Neighbors Furious As Illinois EPA Ignores Permit Regulations

PRESS RELEASE – FOR IMMEDIATE RELEASE

July 24, 2019
Contact: neighbors4environmentaljustice@gmail.com
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Website: n4ej.org // Twitter: @N4EJChicago // FB: fb.com/n4ejchicago

Chicago, IL- The Illinois Environmental Protection Agency (IEPA) is allowing controversial polluter MAT Asphalt to keep operating despite the expiration of their permit on July 2nd. The temporary “construction permit” which was issued to the company in 2017 explicitly limited their operations to “one year from the date of initial startup.” Furious residents say the agency is ignoring its own rules and dozens of air quality complaints filed in the first year of the plant’s operation.

“Their priority continues to be protecting businesses instead of the public. The IEPA already ignored their own procedures when they issued the construction permit,” said Robert Beedle of Neighbors For Environmental Justice (N4EJ). “Now that the permit has expired, the IEPA appears to be making it up as they go along while we pay the price on a daily basis.”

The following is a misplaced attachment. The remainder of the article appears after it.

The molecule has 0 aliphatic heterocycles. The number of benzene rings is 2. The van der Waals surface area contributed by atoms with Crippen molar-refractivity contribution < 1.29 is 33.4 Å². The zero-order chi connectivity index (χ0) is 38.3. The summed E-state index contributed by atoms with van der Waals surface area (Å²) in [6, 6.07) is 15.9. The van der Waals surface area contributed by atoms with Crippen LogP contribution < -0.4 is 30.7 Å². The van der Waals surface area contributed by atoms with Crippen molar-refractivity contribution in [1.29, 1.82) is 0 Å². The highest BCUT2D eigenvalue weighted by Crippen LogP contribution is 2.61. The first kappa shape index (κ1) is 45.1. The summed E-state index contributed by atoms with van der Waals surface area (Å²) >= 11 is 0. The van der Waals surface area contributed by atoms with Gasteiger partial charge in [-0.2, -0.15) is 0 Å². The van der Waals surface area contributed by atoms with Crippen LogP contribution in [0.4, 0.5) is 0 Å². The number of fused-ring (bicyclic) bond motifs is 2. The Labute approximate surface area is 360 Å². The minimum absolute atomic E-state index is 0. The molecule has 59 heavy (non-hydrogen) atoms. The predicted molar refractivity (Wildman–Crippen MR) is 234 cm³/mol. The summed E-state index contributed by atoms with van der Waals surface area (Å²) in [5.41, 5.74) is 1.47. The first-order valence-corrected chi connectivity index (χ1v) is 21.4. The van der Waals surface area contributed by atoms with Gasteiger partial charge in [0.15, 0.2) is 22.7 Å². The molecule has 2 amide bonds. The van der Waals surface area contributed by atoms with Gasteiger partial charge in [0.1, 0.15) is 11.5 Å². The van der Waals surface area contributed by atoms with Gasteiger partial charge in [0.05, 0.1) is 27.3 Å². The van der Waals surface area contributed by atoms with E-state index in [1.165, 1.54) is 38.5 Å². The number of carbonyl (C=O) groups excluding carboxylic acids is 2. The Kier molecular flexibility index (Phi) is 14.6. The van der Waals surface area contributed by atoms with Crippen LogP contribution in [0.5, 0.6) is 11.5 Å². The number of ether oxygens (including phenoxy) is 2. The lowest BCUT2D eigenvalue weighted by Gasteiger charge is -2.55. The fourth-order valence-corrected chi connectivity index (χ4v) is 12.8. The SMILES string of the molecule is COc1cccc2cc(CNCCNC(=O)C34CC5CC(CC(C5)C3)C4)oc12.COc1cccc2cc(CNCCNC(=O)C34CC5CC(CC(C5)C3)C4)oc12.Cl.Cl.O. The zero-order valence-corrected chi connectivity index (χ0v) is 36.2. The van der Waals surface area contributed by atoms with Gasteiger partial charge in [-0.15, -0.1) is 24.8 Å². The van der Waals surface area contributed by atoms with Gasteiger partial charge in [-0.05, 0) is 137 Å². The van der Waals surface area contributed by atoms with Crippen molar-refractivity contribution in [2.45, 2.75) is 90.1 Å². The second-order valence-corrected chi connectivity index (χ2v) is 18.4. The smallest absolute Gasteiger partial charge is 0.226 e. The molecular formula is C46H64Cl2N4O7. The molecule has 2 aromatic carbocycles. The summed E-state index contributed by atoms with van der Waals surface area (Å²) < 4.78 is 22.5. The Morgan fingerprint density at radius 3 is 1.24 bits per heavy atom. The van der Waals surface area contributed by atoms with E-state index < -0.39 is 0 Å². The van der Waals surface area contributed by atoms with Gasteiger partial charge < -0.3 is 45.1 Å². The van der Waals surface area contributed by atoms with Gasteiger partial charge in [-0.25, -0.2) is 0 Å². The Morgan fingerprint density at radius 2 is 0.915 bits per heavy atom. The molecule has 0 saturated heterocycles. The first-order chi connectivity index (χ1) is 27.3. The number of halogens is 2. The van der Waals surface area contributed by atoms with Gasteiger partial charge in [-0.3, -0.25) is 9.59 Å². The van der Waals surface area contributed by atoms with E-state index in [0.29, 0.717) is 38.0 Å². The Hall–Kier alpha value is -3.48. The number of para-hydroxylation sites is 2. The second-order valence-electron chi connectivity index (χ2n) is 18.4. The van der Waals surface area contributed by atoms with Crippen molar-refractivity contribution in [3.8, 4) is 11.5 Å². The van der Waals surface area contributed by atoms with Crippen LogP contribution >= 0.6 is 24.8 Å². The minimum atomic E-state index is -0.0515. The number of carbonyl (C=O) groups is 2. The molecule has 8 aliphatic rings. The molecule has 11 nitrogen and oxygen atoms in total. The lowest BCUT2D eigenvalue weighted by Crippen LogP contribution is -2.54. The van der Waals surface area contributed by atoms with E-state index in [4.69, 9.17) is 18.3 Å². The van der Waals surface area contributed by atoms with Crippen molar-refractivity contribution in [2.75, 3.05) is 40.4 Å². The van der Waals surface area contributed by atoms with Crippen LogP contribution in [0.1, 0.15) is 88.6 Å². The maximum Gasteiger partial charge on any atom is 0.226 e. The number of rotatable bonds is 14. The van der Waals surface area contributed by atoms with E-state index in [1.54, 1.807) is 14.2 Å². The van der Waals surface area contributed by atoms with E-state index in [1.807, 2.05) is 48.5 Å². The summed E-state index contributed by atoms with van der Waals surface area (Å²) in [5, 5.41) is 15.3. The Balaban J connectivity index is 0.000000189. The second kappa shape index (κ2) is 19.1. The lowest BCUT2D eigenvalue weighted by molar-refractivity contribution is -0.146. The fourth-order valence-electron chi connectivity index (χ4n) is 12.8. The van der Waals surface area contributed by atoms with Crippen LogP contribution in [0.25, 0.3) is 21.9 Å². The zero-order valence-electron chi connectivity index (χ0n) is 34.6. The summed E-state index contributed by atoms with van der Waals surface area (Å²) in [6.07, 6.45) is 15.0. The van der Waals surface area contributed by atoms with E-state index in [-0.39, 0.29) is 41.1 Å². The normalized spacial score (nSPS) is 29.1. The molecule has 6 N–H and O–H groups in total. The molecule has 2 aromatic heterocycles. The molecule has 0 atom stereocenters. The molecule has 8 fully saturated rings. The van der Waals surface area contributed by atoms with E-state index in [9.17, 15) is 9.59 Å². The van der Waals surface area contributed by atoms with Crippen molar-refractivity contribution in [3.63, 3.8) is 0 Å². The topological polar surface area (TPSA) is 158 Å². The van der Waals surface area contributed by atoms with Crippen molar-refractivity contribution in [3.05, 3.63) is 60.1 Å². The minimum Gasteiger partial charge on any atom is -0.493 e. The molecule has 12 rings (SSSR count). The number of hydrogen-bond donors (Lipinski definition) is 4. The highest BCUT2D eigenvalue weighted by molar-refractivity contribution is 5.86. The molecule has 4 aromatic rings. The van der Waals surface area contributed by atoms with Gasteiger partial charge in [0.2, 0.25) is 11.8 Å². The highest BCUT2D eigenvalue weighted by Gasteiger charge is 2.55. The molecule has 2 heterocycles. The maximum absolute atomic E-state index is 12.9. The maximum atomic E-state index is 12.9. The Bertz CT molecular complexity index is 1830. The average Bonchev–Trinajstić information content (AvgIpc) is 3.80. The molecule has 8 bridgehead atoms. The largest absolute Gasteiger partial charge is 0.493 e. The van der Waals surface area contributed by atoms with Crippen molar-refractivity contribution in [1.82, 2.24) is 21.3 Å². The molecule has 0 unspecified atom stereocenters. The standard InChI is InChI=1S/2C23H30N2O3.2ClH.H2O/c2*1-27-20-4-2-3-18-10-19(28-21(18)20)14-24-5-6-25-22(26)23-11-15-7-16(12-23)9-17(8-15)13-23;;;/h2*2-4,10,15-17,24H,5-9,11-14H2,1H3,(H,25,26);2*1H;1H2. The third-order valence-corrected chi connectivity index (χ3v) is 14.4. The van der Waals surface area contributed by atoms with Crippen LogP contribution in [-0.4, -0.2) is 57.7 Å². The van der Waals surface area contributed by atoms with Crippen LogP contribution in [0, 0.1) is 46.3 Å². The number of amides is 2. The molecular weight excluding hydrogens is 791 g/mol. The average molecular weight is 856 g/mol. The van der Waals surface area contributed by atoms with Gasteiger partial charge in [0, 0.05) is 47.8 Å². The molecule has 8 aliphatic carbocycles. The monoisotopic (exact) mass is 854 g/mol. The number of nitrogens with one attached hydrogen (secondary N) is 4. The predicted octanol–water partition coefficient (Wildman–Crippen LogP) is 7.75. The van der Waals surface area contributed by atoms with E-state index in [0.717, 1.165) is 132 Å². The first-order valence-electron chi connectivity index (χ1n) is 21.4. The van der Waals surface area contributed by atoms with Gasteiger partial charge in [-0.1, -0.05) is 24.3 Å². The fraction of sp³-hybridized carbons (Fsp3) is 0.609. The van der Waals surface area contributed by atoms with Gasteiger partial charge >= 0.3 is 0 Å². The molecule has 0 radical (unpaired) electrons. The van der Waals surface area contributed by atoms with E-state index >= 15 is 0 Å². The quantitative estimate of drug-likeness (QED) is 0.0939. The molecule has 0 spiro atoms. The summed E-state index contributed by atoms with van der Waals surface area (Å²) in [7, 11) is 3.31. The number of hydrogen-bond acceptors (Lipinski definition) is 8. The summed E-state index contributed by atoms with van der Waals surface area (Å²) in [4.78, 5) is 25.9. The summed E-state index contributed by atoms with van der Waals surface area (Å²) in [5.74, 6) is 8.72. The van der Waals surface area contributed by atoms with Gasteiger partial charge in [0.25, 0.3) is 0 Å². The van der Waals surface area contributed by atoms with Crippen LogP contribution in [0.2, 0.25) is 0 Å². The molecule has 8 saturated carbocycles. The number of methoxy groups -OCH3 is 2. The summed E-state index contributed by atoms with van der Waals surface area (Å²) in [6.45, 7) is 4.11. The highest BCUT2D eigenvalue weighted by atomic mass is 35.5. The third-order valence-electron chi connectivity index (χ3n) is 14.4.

IEPA emails show that in 2017, agency staff largely skipped the environmental justice review required by state law when they approved a permit for MAT Asphalt to build the facility, which is located across the street from a 69 acre park and less than 1000 feet from an elementary school. One employee wrote, “…we dropped the ball… we effectively have until Friday to process this application.”

Now MAT Asphalt is applying for a 5 year permit. Their first application was rejected for failing to include fugitive dust, which would have put their emissions at “major source” levels. MAT claimed they miscalculated and resubmitted lower numbers to the agency. The IEPA has promised to release a draft permit, followed by a minimum 45 day period before a public hearing and extended public comment period.

But skeptical residents fear the agency plans to issue the permit no matter what evidence is presented about the clear negative impact on the neighboring park, businesses, schools, and homes. They say the decision to let the plant keep polluting without a permit is evidence that the hearings are just a formality, meant to provide the appearance of fairness before the IEPA announces a decision that has already been made.

“We’re trusting a government agency that can’t even reliably mail notification letters to protect the health of Illinois residents,” said Beedle. “I think every person living in Illinois should be extremely concerned about how this agency is being run and what their true priorities are.”

The construction permit expired on July 2nd. A draft of the proposed 5 year permit has not yet been released.